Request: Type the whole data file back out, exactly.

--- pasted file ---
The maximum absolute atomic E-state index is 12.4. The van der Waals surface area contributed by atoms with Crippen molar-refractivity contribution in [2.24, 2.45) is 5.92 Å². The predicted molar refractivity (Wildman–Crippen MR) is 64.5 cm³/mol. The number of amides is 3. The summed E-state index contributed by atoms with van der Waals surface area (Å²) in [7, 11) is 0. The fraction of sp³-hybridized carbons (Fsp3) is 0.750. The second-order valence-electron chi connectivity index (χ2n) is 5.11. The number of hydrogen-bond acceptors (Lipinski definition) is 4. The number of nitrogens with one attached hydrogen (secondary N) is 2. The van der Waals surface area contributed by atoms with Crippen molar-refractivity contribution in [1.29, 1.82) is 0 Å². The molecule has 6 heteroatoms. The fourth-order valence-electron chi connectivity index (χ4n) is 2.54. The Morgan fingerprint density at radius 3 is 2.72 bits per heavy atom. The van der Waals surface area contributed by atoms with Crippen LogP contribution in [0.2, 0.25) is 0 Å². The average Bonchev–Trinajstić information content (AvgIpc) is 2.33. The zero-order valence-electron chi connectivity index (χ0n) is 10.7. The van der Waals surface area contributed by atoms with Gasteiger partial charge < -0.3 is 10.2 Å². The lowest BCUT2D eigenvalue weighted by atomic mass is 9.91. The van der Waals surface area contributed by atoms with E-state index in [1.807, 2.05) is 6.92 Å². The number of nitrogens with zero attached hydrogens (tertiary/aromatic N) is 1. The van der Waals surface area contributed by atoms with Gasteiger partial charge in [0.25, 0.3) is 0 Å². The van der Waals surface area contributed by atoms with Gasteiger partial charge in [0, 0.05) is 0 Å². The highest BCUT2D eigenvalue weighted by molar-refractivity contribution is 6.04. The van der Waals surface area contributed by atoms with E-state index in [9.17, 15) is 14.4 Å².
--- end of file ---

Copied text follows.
The maximum absolute atomic E-state index is 12.4. The van der Waals surface area contributed by atoms with Crippen molar-refractivity contribution in [2.24, 2.45) is 5.92 Å². The predicted molar refractivity (Wildman–Crippen MR) is 64.5 cm³/mol. The number of amides is 3. The summed E-state index contributed by atoms with van der Waals surface area (Å²) in [7, 11) is 0. The fraction of sp³-hybridized carbons (Fsp3) is 0.750. The second-order valence-electron chi connectivity index (χ2n) is 5.11. The number of hydrogen-bond acceptors (Lipinski definition) is 4. The number of nitrogens with one attached hydrogen (secondary N) is 2. The van der Waals surface area contributed by atoms with Crippen molar-refractivity contribution in [1.29, 1.82) is 0 Å². The molecule has 6 heteroatoms. The fourth-order valence-electron chi connectivity index (χ4n) is 2.54. The Morgan fingerprint density at radius 3 is 2.72 bits per heavy atom. The van der Waals surface area contributed by atoms with Crippen LogP contribution in [0.2, 0.25) is 0 Å². The average Bonchev–Trinajstić information content (AvgIpc) is 2.33. The zero-order valence-electron chi connectivity index (χ0n) is 10.7. The van der Waals surface area contributed by atoms with Gasteiger partial charge < -0.3 is 10.2 Å². The lowest BCUT2D eigenvalue weighted by atomic mass is 9.91. The van der Waals surface area contributed by atoms with E-state index in [1.807, 2.05) is 6.92 Å². The number of nitrogens with zero attached hydrogens (tertiary/aromatic N) is 1. The van der Waals surface area contributed by atoms with Gasteiger partial charge in [0.25, 0.3) is 0 Å². The van der Waals surface area contributed by atoms with Gasteiger partial charge in [0, 0.05) is 0 Å². The highest BCUT2D eigenvalue weighted by molar-refractivity contribution is 6.04. The van der Waals surface area contributed by atoms with E-state index in [9.17, 15) is 14.4 Å².